Nigeria’s Ministry of Industry, Trademarks Registry of the Commercial Law Department (CLD) recently announced the publication of the very first “Compendium of Rulings of Trademarks Tribunal” in a letter circulated to all trademarks agents and owners within Nigeria.
The 664-pages-long Compendium sets out decisions taken in trademarks opposition proceedings over trademark filings within the country.
Senator Ihenyen, lead partner of the IP law firm Infusion Lawyers welcomed the initiative.
“Although the Registry is lagging behind - considering what its counterparts have been up to even in other African countries - I celebrate the publication.”
“Having access to a set of decisions taken in opposition proceedings will be a great resource to trademark practitioners, owners and agents. This will not only enhance brand protection strategy, including brand development, trademark registration and trademark monitoring, but also aid dispute-resolution strategies. We need data that helps us develop insights, thus enabling us to add value to clients’ businesses.”
Nta Ekpiken and Christian Aniukwu, both attorneys in the Intellectual Property Practice of one of Nigeria’s leading law firms, Aluko & Oyebode, agree the Compendium is a giant stride forward as opposition rulings especially have, until now, only been in the hands of parties to a particular opposition matter.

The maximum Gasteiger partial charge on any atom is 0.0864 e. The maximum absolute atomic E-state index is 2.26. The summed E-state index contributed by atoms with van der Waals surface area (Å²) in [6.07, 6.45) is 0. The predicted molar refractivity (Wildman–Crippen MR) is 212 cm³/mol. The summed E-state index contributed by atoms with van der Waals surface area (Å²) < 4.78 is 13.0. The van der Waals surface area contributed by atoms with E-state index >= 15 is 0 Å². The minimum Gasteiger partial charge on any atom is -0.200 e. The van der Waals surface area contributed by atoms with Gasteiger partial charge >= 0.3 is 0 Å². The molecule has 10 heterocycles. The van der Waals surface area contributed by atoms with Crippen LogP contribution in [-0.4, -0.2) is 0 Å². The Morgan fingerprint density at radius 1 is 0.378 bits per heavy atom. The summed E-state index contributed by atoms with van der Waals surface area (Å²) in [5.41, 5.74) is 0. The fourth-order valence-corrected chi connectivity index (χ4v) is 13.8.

“Other stakeholders may not have access or may not have knowledge of the existence of such rulings. In the absence of any compilation of such rulings, the subsequent tribunals are not bound by previous decisions from the same Tribunal from an earlier time.”
They also note that the Compendium will be important to: trademark attorneys (who will be able to rely on it to advise their clients and prepare their written addresses in opposition matters); new lawyers; and international clients.
“An international brand that has access to the Compendium (as well as the advice rendered to it by its local attorneys) can easily consult and read up the rulings in the Compendium to reach a decision as to how the trademark Tribunal might react to any peculiar course of action,” they said.
The Compendium brings it closer to international best practices and standards.
IP attorneys and enthusiasts across Nigeria have lauded the introduction of the compendium. However, the price of ₦30,000 (approximately £64) may be considered too expensive especially by young lawyers given that such rulings are usually freely available online in other jurisdictions.